In recent weeks, I’ve tried to capture something of the tense atmosphere of the time leading up to the Munich Agreement of September 30 1938, when the British and French Prime Ministers Chamberlain and Daladier allowed Hitler to carve up Czechoslovakia and march unopposed into the Sudetenland. The agreement left the country as a fragment of its former self; not only Germany, but also Hungary and Poland, claimed large chunks of Czechoslovakia’s borderlands. Here is how Radio Prague reported on the final border agreement, reached some weeks after
There’s a rather unusual film festival underway at Prague’s Ořechovka cinema at the moment. Called “The Magic Eights”, it examines the strange significance of the number "8" in modern Czech history. The festival features around a dozen films either made in or about the crucial moments in this country’s recent past, most of which occurred in a year ending in "8".
We quite often hear it said that in the run-up to World War Two, no-one quite realized the scale of the threat that Nazi Germany posed in Europe. When Hitler set his eyes on Czechoslovakia, there were plenty of politicians in Western Europe who really seemed to believe him, when he said that the Czech borderlands, the so-called Sudetenland, were his “last territorial claim”. But Czech Radio’s archives show clearly that here in Prague there were also plenty of people who were only too aware of the worldwide menace that Hitler posed. As Britain and
The 17th century Czech philosopher and writer, Jan Amos Komenský – known internationally as Comenius - is one of the best known Czechs of all time. He is most widely celebrated for his progressive and enlightened ideas about education that earned him the epithet “the Teacher of Nations”. But the many other aspects of his thinking - and he was indeed a prolific writer with some 250 books to his name – remain somewhat neglected. This is something that Benjamin Kuras has decided to try to put right, in a small but inspiring book that he has just written
One of the most dramatic - but least known - events in Czechoslovak Radio’s history dates back to September 21 1938. This was the day that the government announced that it was willing to succumb to German pressure, and would give up large areas of the country’s borderlands to Nazi Germany. By this time it was clear that Britain and France would not be willing to fight for Czechoslovakia’s territorial integrity, and that to say no would mean invasion. The announcement sent a shockwave through Czech society, and immediately thousands took to the
Jiří Josef Kamel was a botanist and missionary born in Brno in 1661. When he was 26, he was sent to the Philippines by the Jesuits to spread God’s word, but it seems that he spent most of his time rooting-out and documenting the islands’ weird and wonderful flora. To commemorate all that he did for botany, one of the prettiest and best-known species of flower has been named in his honour…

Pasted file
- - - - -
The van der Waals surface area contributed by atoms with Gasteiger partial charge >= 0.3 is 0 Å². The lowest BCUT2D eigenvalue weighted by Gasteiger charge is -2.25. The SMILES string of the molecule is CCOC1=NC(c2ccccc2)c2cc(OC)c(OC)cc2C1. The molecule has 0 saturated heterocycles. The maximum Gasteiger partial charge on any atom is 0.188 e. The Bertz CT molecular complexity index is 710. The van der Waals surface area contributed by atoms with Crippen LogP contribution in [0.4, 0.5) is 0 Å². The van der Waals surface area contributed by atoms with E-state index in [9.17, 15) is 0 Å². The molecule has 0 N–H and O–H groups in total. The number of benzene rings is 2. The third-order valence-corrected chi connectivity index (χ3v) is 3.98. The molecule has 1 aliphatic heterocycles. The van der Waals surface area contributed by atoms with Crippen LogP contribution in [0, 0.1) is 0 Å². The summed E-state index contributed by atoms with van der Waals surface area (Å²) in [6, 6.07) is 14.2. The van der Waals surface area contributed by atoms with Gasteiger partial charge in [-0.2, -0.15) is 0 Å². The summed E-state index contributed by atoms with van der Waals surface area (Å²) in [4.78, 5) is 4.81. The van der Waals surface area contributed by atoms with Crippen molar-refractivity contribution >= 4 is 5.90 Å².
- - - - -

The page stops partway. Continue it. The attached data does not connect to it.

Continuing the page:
It’s twenty years since a group of anti-communist dissidents took the brave decision to revive the newspaper Lidové Noviny, once the spiritual home of the Czech nation’s most eminent journalists and essayists. The dissidents were searching for a way of getting uncensored news and views to a wider audience. For two years, from January 1988 until December 1989, they distributed a monthly “samizdat” version of Lidové Noviny, until the paper was revived as a regular daily in January 1990. An archive of those samizdat editions has now been put
This week we continue our look into the dramatic events in Czechoslovakia just before World War Two. By the summer of 1938, Hitler’s Germany was demanding nothing less than the immediate annexation of the entire Sudetenland – all parts of Bohemia and Moravia with a German speaking majority. The Sudeten German Party had made big gains among German speakers in local elections earlier that year, and the Nazi rhetoric of their leaders was unambiguous.
April 26th, 1986, is a day that will live in infamy. When Reactor Number Four at the Chernobyl nuclear power plant exploded, the resulting fire left a cloud of radiation hanging over Europe. Chernobyl was the world’s worst nuclear disaster, but ten years earlier, there was an accident at a similar Soviet-built reactor – this time in Czechoslovakia - that could have been equally devastating, had it not been for the actions of two men. For years the case was shrouded in secrecy. Only now has the story come to light.
It’s not everyday that archaeologists can boast a discovery such as this one: the finding of a fully-intact archaeological site dating back 4,500 years. That is exactly what happened in the pyramid fields of Abusir, Egypt, where Czech experts recently opened a tomb belonging to an Egyptian dignitary. Czech experts revealed the news just a few days ago, having first thoroughly documented the state of the chamber back in November. According to experts, such a find has not been seen in 50 years.